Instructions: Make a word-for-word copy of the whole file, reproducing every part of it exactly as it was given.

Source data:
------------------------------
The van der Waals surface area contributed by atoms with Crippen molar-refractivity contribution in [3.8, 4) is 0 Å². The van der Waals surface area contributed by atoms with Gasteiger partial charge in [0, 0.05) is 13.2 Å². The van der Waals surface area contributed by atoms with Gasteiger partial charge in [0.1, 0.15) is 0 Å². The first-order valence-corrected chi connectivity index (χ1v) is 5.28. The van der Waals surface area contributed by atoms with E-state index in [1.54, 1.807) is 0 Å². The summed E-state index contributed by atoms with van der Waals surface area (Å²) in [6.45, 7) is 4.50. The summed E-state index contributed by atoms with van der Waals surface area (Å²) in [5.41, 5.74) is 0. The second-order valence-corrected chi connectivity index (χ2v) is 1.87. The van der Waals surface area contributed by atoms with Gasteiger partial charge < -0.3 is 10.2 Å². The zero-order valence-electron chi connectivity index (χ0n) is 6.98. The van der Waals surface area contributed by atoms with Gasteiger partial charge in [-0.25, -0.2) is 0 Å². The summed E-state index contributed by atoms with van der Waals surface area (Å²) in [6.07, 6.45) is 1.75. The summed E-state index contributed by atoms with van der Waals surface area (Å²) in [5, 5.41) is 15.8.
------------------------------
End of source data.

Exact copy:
The van der Waals surface area contributed by atoms with Crippen molar-refractivity contribution in [3.8, 4) is 0 Å². The van der Waals surface area contributed by atoms with Gasteiger partial charge in [0, 0.05) is 13.2 Å². The van der Waals surface area contributed by atoms with Gasteiger partial charge in [0.1, 0.15) is 0 Å². The first-order valence-corrected chi connectivity index (χ1v) is 5.28. The van der Waals surface area contributed by atoms with E-state index in [1.54, 1.807) is 0 Å². The summed E-state index contributed by atoms with van der Waals surface area (Å²) in [6.45, 7) is 4.50. The summed E-state index contributed by atoms with van der Waals surface area (Å²) in [5.41, 5.74) is 0. The second-order valence-corrected chi connectivity index (χ2v) is 1.87. The van der Waals surface area contributed by atoms with Gasteiger partial charge < -0.3 is 10.2 Å². The zero-order valence-electron chi connectivity index (χ0n) is 6.98. The van der Waals surface area contributed by atoms with Gasteiger partial charge in [-0.25, -0.2) is 0 Å². The summed E-state index contributed by atoms with van der Waals surface area (Å²) in [6.07, 6.45) is 1.75. The summed E-state index contributed by atoms with van der Waals surface area (Å²) in [5, 5.41) is 15.8.